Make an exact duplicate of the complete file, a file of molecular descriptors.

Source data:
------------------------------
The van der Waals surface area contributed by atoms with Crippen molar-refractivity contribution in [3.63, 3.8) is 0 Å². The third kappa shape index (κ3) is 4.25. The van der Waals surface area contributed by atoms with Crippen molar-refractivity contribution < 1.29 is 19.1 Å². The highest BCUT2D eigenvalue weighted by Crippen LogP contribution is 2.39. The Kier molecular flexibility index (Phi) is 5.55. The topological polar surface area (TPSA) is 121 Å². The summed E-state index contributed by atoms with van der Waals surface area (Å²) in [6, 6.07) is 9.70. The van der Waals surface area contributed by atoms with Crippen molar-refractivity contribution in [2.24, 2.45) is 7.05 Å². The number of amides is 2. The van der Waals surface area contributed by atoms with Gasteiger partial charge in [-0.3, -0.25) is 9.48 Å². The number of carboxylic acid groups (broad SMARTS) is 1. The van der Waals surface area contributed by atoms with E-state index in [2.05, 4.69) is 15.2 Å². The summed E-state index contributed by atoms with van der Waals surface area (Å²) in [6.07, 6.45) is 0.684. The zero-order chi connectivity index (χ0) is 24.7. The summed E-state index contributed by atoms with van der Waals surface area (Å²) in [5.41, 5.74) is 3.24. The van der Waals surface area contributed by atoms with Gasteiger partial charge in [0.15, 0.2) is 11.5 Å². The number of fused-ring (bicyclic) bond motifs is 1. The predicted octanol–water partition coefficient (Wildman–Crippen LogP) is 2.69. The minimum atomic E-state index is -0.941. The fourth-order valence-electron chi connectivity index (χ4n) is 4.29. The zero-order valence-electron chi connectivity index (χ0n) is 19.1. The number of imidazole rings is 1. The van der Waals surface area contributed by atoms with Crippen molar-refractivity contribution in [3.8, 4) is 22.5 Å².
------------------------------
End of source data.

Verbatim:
The van der Waals surface area contributed by atoms with Crippen molar-refractivity contribution in [3.63, 3.8) is 0 Å². The third kappa shape index (κ3) is 4.25. The van der Waals surface area contributed by atoms with Crippen molar-refractivity contribution < 1.29 is 19.1 Å². The highest BCUT2D eigenvalue weighted by Crippen LogP contribution is 2.39. The Kier molecular flexibility index (Phi) is 5.55. The topological polar surface area (TPSA) is 121 Å². The summed E-state index contributed by atoms with van der Waals surface area (Å²) in [6, 6.07) is 9.70. The van der Waals surface area contributed by atoms with Crippen molar-refractivity contribution in [2.24, 2.45) is 7.05 Å². The number of amides is 2. The van der Waals surface area contributed by atoms with Gasteiger partial charge in [-0.3, -0.25) is 9.48 Å². The number of carboxylic acid groups (broad SMARTS) is 1. The van der Waals surface area contributed by atoms with E-state index in [2.05, 4.69) is 15.2 Å². The summed E-state index contributed by atoms with van der Waals surface area (Å²) in [6.07, 6.45) is 0.684. The zero-order chi connectivity index (χ0) is 24.7. The summed E-state index contributed by atoms with van der Waals surface area (Å²) in [5.41, 5.74) is 3.24. The van der Waals surface area contributed by atoms with Gasteiger partial charge in [0.15, 0.2) is 11.5 Å². The number of fused-ring (bicyclic) bond motifs is 1. The predicted octanol–water partition coefficient (Wildman–Crippen LogP) is 2.69. The minimum atomic E-state index is -0.941. The fourth-order valence-electron chi connectivity index (χ4n) is 4.29. The zero-order valence-electron chi connectivity index (χ0n) is 19.1. The number of imidazole rings is 1. The van der Waals surface area contributed by atoms with Crippen molar-refractivity contribution in [3.8, 4) is 22.5 Å².